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Hawai'i County Ban on Polystyrene Takes Effect

National Cancer Institute/Wikimedia Commons

For Hawai’i County residents, one thing about plate lunch is changing today: the plate. A ban on polystyrene -- commonly known as Styrofoam -- takes effect on the Big Island. The law, passed in 2017, limits the use of polystyrene by food purveyors.

This means that Styrofoam takeout containers and other products such as plates and cups can no longer be issued by restaurants and food sellers around the Big Island.

However, even as the ban takes effect, the Hawai’i County Council is considering a measure to loosen the restrictions.

Bill 74, a proposed amendment to the ban, would allow for more alternatives to polystyrene. Instead of requiring plastics to be recyclable under the county’s standards, the law would only require plastics to be recyclable in general. The effect would be broaden the kinds of materials food purveyors could use.

While supporting Bill 74, some members of the food service industry, including Richard Kobayashi of Café 100, say they are struggling to find safe and cost-effective alternatives to polystyrene.

“In this case, we are willing to adapt and change,” said Kobayashi. “We are in support of changing from Styrofoam, but our concern is finding a suitable alternative that is also cost-effective for our operation.”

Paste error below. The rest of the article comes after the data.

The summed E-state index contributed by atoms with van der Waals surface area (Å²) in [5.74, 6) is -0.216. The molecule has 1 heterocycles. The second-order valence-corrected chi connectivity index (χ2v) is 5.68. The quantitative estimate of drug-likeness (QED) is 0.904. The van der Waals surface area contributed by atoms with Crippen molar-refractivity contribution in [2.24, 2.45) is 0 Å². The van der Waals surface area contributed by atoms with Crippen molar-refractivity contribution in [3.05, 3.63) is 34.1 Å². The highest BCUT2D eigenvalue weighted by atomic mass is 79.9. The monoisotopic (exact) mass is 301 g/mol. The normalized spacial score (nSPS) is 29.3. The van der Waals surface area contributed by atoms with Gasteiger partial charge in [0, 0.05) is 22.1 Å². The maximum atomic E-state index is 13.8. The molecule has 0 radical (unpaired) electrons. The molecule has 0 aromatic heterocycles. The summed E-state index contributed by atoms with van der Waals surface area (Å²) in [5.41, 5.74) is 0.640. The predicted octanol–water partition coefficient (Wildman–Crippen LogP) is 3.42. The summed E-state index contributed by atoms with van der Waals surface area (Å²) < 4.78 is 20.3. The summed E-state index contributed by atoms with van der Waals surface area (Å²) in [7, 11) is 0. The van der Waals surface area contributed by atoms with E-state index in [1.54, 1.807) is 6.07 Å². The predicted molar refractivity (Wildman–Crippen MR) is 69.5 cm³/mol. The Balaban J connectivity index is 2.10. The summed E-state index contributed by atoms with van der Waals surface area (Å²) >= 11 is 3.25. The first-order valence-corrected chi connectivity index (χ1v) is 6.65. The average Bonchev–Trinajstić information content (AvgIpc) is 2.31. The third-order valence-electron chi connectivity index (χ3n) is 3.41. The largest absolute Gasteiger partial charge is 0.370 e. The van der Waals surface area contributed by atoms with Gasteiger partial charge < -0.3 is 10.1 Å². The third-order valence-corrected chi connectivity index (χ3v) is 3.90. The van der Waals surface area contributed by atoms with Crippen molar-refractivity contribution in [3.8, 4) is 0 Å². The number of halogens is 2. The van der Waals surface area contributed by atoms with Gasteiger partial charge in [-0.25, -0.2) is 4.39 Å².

Meanwhile, the environmental challenge in finding alternatives to Styrofoam is that many are plastics.

Bill Kucharski, director of the Department of Environmental Management in Hawai’i County, said while the ban on polystyrene for food purveyors is a good first step, overusing plastics is still an issue.

“The big debate is: What do we do next? What do we do with these plastic takeout containers or the plastics that are around our county,” said Kucharski. “We don’t deal with them very well. What we’re looking at now is how can we better manage the waste we generate.”

Bill 74 is up for a second reading before the full County Council on July 9. The bill was approved early last month by the council's Committee on Agriculture, Water, Energy, and Environmental Management.

The Big Island is the second county in the state to adopt a polystyrene ban. Maui County first banned Styrofoam products for the food service industry in December 2018.

Maui County’s implementation of the polystyrene ban has been smooth sailing, thanks to cooperation from restaurateurs, said Cecilia Powell, recycling specialist for Maui’s Environmental Management Department.

“When we contacted the distributors, they were already working with their clients and contributors on a transition plan out of polystyrene,” Powell said.

Powell also says Maui County has been encouraging residents to bring their own reusable utensils and straws when they go out to eat to reduce the use of plastics.

Other initiatives through the county’s recycling program encourage reusable plastics. At the University of Hawaii Maui campus, students are able to take out meals in plastic containers. When the containers are returned to UH food services, they are washed and used again.

“We focus on reusing and reducing your waste as much as possible,” Powell said.

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